Through the lenses of feminist theory: exploring the past, present and futures of educational equality for migrant learners

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Abstract

This paper explores the contributions offered by feminist theories (feminist constructionism, feminist anti-essentialist critiques, the concept of the feminisation of migration, and intersectional analysis) to analytical inquiries into the migration-education nexus. The paper starts with an extended introduction that situates education in relation to migration phenomena as well as the larger contexts of nation building, colonial expansion, and uneven regional development. Its engagement with feminist theories is oriented toward generating a view on education that enables regimes of historical visibility and analytical orientations able to complicate the understanding of western and global North countries as spaces of opportunity, fairness, and equal treatment where hard work and good educational credentials guarantee upward socioeconomic mobility to all ‘good’ migrants. The first part of the paper situates the analytics of feminist constructionism in relation to state interventions at the intersection of migration-education regimes by exploring the confluences between biological and cultural determinisms in shaping the life prospects of migrants through gendering and racialising the socio-economic roles and hierarchies of human value and potential of present day globalised order. Starting with the concept of feminisation of migration and concluding with the analytics of intersectionality, the second part of the paper demonstrates how the blind spots of research and policies left by research and policy in relation to gendering and racialising processes embedded in historical and contemporary systems of power lead to outcomes that fail to deliver visions for educational equality for migrant learners.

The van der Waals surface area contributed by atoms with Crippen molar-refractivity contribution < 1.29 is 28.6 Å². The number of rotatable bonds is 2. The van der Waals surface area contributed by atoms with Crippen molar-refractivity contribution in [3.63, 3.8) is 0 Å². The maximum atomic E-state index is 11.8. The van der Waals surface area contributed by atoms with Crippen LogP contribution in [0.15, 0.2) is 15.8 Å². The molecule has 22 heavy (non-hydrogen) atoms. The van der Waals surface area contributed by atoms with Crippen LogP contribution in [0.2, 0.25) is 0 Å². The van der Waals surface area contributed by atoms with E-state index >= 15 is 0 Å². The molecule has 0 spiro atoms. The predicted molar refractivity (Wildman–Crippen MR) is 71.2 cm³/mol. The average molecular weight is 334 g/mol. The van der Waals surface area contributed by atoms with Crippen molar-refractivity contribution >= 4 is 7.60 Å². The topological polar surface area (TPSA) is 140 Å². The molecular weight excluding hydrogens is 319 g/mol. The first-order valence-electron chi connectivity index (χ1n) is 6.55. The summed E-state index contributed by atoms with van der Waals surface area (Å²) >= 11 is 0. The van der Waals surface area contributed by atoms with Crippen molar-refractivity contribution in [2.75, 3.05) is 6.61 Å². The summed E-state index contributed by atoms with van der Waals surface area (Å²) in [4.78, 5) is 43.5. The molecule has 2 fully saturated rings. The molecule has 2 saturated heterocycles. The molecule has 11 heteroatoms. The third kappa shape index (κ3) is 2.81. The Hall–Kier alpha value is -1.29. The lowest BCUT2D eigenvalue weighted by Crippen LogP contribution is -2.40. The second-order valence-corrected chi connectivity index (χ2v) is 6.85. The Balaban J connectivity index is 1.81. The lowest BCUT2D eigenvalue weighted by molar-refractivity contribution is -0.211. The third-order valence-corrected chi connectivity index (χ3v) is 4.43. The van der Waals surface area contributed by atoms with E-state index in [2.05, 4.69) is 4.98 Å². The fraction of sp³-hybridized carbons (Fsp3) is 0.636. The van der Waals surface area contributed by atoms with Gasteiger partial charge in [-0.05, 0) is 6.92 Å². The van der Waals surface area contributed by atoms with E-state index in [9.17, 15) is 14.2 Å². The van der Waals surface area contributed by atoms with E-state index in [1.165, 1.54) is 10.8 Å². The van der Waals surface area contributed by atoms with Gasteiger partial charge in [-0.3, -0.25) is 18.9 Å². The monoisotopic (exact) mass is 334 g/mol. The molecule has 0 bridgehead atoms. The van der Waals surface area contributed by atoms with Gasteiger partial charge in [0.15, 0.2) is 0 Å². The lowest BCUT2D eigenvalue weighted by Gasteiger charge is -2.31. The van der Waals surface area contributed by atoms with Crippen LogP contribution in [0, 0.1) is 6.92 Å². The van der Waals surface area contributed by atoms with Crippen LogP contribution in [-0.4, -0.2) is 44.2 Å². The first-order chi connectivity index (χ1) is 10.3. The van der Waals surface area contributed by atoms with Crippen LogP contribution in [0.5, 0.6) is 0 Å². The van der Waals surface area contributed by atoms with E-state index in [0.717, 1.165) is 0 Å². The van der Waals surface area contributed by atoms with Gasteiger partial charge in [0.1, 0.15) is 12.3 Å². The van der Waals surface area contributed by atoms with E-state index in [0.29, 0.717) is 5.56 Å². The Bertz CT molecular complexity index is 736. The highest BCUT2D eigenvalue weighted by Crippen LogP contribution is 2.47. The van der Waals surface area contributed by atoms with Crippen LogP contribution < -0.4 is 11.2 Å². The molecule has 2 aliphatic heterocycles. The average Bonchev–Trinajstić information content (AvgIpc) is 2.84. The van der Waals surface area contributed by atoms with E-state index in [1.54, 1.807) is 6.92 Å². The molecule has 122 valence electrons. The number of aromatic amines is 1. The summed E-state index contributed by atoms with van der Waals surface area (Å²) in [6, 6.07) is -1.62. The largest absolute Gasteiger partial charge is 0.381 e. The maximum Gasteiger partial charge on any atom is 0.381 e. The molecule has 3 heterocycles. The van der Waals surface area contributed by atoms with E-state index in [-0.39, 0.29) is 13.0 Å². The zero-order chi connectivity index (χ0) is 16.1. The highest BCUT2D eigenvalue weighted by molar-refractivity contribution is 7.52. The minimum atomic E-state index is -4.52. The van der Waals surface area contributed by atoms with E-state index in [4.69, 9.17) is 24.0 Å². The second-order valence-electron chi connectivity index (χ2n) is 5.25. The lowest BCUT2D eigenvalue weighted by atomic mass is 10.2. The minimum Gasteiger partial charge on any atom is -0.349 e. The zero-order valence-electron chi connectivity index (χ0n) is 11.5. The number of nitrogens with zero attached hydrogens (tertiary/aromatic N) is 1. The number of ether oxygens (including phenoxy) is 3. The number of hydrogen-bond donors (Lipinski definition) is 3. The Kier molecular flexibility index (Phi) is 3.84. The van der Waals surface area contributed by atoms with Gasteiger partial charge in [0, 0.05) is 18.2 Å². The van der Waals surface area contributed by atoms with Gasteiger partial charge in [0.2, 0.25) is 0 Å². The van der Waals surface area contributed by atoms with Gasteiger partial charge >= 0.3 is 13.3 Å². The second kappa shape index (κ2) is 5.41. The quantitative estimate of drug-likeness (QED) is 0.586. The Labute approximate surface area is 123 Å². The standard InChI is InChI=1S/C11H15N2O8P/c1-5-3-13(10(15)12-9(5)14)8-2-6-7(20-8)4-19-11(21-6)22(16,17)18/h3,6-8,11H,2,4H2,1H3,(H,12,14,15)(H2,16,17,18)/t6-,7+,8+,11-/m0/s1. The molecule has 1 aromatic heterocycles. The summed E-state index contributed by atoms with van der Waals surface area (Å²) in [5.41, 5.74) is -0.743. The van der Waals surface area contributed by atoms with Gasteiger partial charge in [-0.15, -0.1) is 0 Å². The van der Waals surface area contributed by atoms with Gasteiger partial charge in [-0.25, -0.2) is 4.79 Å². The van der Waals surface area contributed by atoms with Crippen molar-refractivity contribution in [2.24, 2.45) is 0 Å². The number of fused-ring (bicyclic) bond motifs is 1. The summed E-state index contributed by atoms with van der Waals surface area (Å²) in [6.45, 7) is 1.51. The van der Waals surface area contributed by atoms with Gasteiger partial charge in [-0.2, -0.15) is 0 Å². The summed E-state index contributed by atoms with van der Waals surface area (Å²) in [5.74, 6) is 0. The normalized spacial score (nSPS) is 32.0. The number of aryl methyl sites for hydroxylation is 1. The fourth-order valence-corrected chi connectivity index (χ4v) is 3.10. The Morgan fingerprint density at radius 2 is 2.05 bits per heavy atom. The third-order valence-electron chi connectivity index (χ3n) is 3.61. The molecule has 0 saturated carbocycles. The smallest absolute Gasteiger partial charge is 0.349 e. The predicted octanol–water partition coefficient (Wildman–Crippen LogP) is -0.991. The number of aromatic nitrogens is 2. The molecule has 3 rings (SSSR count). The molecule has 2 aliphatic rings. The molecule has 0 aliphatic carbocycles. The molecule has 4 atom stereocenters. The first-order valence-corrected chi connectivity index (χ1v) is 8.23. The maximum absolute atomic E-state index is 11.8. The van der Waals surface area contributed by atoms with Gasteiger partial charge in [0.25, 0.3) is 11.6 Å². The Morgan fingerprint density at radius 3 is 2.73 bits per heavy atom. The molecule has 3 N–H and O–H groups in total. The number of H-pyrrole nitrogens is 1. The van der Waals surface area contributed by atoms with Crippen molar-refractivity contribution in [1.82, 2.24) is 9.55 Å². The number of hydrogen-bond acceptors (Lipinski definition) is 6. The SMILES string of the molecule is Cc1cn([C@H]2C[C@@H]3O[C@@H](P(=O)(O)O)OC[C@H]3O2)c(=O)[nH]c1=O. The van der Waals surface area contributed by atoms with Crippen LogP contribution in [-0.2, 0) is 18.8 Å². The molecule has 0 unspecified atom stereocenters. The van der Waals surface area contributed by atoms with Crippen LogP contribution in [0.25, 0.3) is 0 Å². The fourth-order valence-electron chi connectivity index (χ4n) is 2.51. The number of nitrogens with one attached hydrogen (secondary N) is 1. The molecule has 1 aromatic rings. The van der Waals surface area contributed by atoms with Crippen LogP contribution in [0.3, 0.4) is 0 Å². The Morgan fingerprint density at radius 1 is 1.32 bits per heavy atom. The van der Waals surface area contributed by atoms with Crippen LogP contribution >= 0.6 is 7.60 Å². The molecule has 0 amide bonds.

LanguageEnglish
Article number1
Pages1-34
Number of pages34
Journal Genero: a Journal of Feminist Theory and Cultural Studies
Volume23
Issue number1
Publication statusAccepted/In press - 20 Oct 2019

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equality
migrant
migration
present
education
regime
equal treatment
intersectionality
state formation
regional development
fairness
guarantee
economics
Values

Keywords

  • migrant learners
  • migrant education
  • gendering and racialisation
  • ntersectionality
  • feminist constructionism
  • feminisation of migration
  • deskilling
  • educational policy
  • educational equality

Cite this

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title = "Through the lenses of feminist theory: exploring the past, present and futures of educational equality for migrant learners",
abstract = "This paper explores the contributions offered by feminist theories (feminist constructionism, feminist anti-essentialist critiques, the concept of the feminisation of migration, and intersectional analysis) to analytical inquiries into the migration-education nexus. The paper starts with an extended introduction that situates education in relation to migration phenomena as well as the larger contexts of nation building, colonial expansion, and uneven regional development. Its engagement with feminist theories is oriented toward generating a view on education that enables regimes of historical visibility and analytical orientations able to complicate the understanding of western and global North countries as spaces of opportunity, fairness, and equal treatment where hard work and good educational credentials guarantee upward socioeconomic mobility to all ‘good’ migrants. The first part of the paper situates the analytics of feminist constructionism in relation to state interventions at the intersection of migration-education regimes by exploring the confluences between biological and cultural determinisms in shaping the life prospects of migrants through gendering and racialising the socio-economic roles and hierarchies of human value and potential of present day globalised order. Starting with the concept of feminisation of migration and concluding with the analytics of intersectionality, the second part of the paper demonstrates how the blind spots of research and policies left by research and policy in relation to gendering and racialising processes embedded in historical and contemporary systems of power lead to outcomes that fail to deliver visions for educational equality for migrant learners.",
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